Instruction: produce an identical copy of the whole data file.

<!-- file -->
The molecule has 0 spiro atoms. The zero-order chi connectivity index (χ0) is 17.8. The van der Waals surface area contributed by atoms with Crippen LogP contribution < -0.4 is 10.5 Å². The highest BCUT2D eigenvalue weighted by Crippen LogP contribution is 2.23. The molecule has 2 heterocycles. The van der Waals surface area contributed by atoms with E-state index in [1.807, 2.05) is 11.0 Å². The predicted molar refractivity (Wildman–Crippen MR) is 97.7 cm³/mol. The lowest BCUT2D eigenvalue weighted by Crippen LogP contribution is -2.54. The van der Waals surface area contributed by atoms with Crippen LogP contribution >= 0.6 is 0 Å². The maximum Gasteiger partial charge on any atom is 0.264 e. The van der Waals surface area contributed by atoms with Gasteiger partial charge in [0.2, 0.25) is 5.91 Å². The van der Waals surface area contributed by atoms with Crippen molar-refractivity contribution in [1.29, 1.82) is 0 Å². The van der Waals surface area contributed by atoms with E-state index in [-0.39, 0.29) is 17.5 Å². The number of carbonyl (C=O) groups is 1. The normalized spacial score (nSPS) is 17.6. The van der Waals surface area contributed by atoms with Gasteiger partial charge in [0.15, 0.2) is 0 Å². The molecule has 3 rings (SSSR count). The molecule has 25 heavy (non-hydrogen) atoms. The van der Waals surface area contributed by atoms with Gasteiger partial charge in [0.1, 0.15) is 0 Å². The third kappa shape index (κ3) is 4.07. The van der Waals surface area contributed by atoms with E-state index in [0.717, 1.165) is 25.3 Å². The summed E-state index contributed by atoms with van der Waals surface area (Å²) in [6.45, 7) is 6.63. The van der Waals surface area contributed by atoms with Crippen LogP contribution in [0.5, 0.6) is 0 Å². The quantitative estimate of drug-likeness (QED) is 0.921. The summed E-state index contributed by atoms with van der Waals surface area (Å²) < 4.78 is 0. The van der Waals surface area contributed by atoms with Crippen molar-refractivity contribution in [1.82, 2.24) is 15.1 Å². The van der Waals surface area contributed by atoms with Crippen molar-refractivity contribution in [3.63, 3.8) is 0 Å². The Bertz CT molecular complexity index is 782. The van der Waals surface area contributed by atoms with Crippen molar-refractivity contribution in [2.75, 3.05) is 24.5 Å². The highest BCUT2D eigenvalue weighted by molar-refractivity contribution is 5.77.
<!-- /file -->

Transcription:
The molecule has 0 spiro atoms. The zero-order chi connectivity index (χ0) is 17.8. The van der Waals surface area contributed by atoms with Crippen LogP contribution < -0.4 is 10.5 Å². The highest BCUT2D eigenvalue weighted by Crippen LogP contribution is 2.23. The molecule has 2 heterocycles. The van der Waals surface area contributed by atoms with E-state index in [1.807, 2.05) is 11.0 Å². The predicted molar refractivity (Wildman–Crippen MR) is 97.7 cm³/mol. The lowest BCUT2D eigenvalue weighted by Crippen LogP contribution is -2.54. The van der Waals surface area contributed by atoms with Crippen LogP contribution >= 0.6 is 0 Å². The maximum Gasteiger partial charge on any atom is 0.264 e. The van der Waals surface area contributed by atoms with Gasteiger partial charge in [0.2, 0.25) is 5.91 Å². The van der Waals surface area contributed by atoms with Crippen molar-refractivity contribution in [1.29, 1.82) is 0 Å². The van der Waals surface area contributed by atoms with E-state index in [-0.39, 0.29) is 17.5 Å². The number of carbonyl (C=O) groups is 1. The normalized spacial score (nSPS) is 17.6. The van der Waals surface area contributed by atoms with Gasteiger partial charge in [0.15, 0.2) is 0 Å². The molecule has 3 rings (SSSR count). The molecule has 25 heavy (non-hydrogen) atoms. The van der Waals surface area contributed by atoms with Gasteiger partial charge in [0.1, 0.15) is 0 Å². The third kappa shape index (κ3) is 4.07. The van der Waals surface area contributed by atoms with E-state index in [0.717, 1.165) is 25.3 Å². The summed E-state index contributed by atoms with van der Waals surface area (Å²) in [6.45, 7) is 6.63. The van der Waals surface area contributed by atoms with Crippen LogP contribution in [0.5, 0.6) is 0 Å². The quantitative estimate of drug-likeness (QED) is 0.921. The summed E-state index contributed by atoms with van der Waals surface area (Å²) < 4.78 is 0. The van der Waals surface area contributed by atoms with Crippen molar-refractivity contribution in [1.82, 2.24) is 15.1 Å². The van der Waals surface area contributed by atoms with Crippen molar-refractivity contribution in [3.63, 3.8) is 0 Å². The Bertz CT molecular complexity index is 782. The van der Waals surface area contributed by atoms with Crippen molar-refractivity contribution in [2.75, 3.05) is 24.5 Å². The highest BCUT2D eigenvalue weighted by molar-refractivity contribution is 5.77.